Under state law, the surviving spouse, child, or parent of a deceased victim can file a wrongful death claim in Georgia. It is important to note that there is a hierarchy when determining which family members can sue for wrongful death.
The spouse has the right to file a claim first. If the decedent and their surviving spouse have children, then the settlement will be divided between the spouse and children. If there is no spouse, then any surviving children have the right to file. This includes children born out of wedlock. If there are no children, parents or guardians may file a wrongful death claim.
Wrongful Death Lawyers Can Help You Determine Who Should File
If you are unsure whether you are able to file a claim or you just want to better understand Georgia law, a wrongful death lawyer can help you. They can offer guidance, a thorough explanation of wrongful death laws, and solutions to any possible problems.
Not every situation is straightforward. After your loved one’s death, you may be concerned that someone who should not file a claim may feel entitled to do so. By working with a wrongful death attorney, you can get definitive answers to any questions surrounding upcoming legal action.
For a free legal consultation, call (404) 888-8888
Wrongful Death FAQsHow Hard Is It to Prove Wrongful Death?How Does a Wrongful Death Claim Work?What Is the Statute of Limitations on Wrongful Death?What Is a Wrongful Death Claim?How Much is a Wrongful Death Lawsuit Worth?What Happens After a Wrongful Death Deposition?
The Court May Need to Appoint a Personal Representative in a Wrongful Death Case
In some instances, the decedent does not have any surviving family members who can file a claim according to OCGA §51-4-2. If the decedent does not have a surviving spouse, child, or parent to pursue a claim on their behalf, another person may petition the court to be appointed the personal representative of the victim’s estate.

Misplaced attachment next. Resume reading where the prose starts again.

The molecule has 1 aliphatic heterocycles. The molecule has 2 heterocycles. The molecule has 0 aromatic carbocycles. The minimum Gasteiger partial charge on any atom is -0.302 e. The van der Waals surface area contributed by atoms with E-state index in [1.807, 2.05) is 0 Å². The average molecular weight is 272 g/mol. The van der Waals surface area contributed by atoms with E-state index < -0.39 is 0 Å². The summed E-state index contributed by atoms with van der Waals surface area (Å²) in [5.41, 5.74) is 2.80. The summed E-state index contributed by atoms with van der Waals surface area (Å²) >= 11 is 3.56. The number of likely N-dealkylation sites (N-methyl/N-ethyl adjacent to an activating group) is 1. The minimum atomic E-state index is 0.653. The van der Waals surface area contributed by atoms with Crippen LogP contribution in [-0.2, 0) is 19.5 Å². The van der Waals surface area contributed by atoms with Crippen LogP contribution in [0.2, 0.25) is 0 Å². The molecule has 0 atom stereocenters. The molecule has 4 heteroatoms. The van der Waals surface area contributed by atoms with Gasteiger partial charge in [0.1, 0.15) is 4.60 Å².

The personal representative, also known as the executor, must be at least 18 years of age and of sound mind to hold this position. They must be officially appointed by a probate court, which handles all matters relevant to the management of estates after an individual’s death, in order to legally move forward with the claim.
Other Roles of the Personal Representative of Wrongful Death Victims
In addition to filing wrongful death claims, personal representatives have the significant obligation of settling the estate in its entirety. Some of these responsibilities may include:
- Collecting and securing all personal documentation
- Keeping an inventory of the estate’s assets to determine their value
- Paying debts and taxes with funds collected from the estate
- Contacting next of kin and distributing assets, as required by law
The management of a loved one’s estate often involves a lengthy and complicated process. A lawyer can help with this process so the personal representative can focus their attention on other duties relating to settling the victim’s estate.
Complete a Free Case Evaluation form now
Instances that May Constitute a Wrongful Death Action
In order to take wrongful death action in Georgia, your loved one must have lost their life as the direct result of a crime or an act of negligence. Determining negligence is integral to filing a claim against a responsible party.
Negligence consists of four major factors, each of which must be met to hold someone responsible for the victim’s death.
- The party must have had a responsibility to keep the victim safe from harm within reason.